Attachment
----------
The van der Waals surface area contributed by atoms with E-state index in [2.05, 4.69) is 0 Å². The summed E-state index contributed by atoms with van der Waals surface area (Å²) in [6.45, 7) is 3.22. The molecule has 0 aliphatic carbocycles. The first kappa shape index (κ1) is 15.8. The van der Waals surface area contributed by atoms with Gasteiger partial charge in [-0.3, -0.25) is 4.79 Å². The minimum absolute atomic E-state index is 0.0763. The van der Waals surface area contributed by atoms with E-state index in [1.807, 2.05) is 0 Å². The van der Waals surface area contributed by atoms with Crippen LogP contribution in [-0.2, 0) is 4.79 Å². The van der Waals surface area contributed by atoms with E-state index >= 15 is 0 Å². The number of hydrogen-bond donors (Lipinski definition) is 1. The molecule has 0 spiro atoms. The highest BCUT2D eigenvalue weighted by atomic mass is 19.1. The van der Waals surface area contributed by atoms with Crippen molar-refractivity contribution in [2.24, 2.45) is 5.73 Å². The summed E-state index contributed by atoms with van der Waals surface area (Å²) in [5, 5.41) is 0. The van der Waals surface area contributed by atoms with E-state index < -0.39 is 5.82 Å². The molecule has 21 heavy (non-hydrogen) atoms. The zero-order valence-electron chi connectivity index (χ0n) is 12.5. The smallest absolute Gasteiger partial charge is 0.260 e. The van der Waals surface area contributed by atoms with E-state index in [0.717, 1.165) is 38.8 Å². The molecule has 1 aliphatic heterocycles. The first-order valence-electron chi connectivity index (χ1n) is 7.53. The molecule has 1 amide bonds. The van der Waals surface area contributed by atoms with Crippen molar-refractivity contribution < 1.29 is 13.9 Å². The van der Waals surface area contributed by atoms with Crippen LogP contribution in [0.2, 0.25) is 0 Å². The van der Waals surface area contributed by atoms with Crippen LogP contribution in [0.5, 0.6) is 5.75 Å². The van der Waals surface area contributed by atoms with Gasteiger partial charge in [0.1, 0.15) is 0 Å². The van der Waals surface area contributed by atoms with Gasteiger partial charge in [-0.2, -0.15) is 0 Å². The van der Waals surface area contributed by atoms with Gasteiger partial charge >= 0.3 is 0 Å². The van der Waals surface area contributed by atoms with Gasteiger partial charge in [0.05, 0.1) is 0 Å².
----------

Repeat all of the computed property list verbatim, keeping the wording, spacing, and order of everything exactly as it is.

The van der Waals surface area contributed by atoms with E-state index in [2.05, 4.69) is 0 Å². The summed E-state index contributed by atoms with van der Waals surface area (Å²) in [6.45, 7) is 3.22. The molecule has 0 aliphatic carbocycles. The first kappa shape index (κ1) is 15.8. The van der Waals surface area contributed by atoms with Gasteiger partial charge in [-0.3, -0.25) is 4.79 Å². The minimum absolute atomic E-state index is 0.0763. The van der Waals surface area contributed by atoms with E-state index in [1.807, 2.05) is 0 Å². The van der Waals surface area contributed by atoms with Crippen LogP contribution in [-0.2, 0) is 4.79 Å². The van der Waals surface area contributed by atoms with E-state index >= 15 is 0 Å². The number of hydrogen-bond donors (Lipinski definition) is 1. The molecule has 0 spiro atoms. The highest BCUT2D eigenvalue weighted by atomic mass is 19.1. The van der Waals surface area contributed by atoms with Crippen molar-refractivity contribution in [2.24, 2.45) is 5.73 Å². The summed E-state index contributed by atoms with van der Waals surface area (Å²) in [5, 5.41) is 0. The van der Waals surface area contributed by atoms with E-state index < -0.39 is 5.82 Å². The molecule has 21 heavy (non-hydrogen) atoms. The zero-order valence-electron chi connectivity index (χ0n) is 12.5. The smallest absolute Gasteiger partial charge is 0.260 e. The van der Waals surface area contributed by atoms with E-state index in [0.717, 1.165) is 38.8 Å². The molecule has 1 aliphatic heterocycles. The first-order valence-electron chi connectivity index (χ1n) is 7.53. The molecule has 1 amide bonds. The van der Waals surface area contributed by atoms with Crippen molar-refractivity contribution < 1.29 is 13.9 Å². The van der Waals surface area contributed by atoms with Crippen LogP contribution in [0.2, 0.25) is 0 Å². The van der Waals surface area contributed by atoms with Crippen LogP contribution in [0.5, 0.6) is 5.75 Å². The van der Waals surface area contributed by atoms with Gasteiger partial charge in [0.1, 0.15) is 0 Å². The van der Waals surface area contributed by atoms with Gasteiger partial charge in [-0.2, -0.15) is 0 Å². The van der Waals surface area contributed by atoms with Gasteiger partial charge >= 0.3 is 0 Å². The van der Waals surface area contributed by atoms with Gasteiger partial charge in [0.05, 0.1) is 0 Å².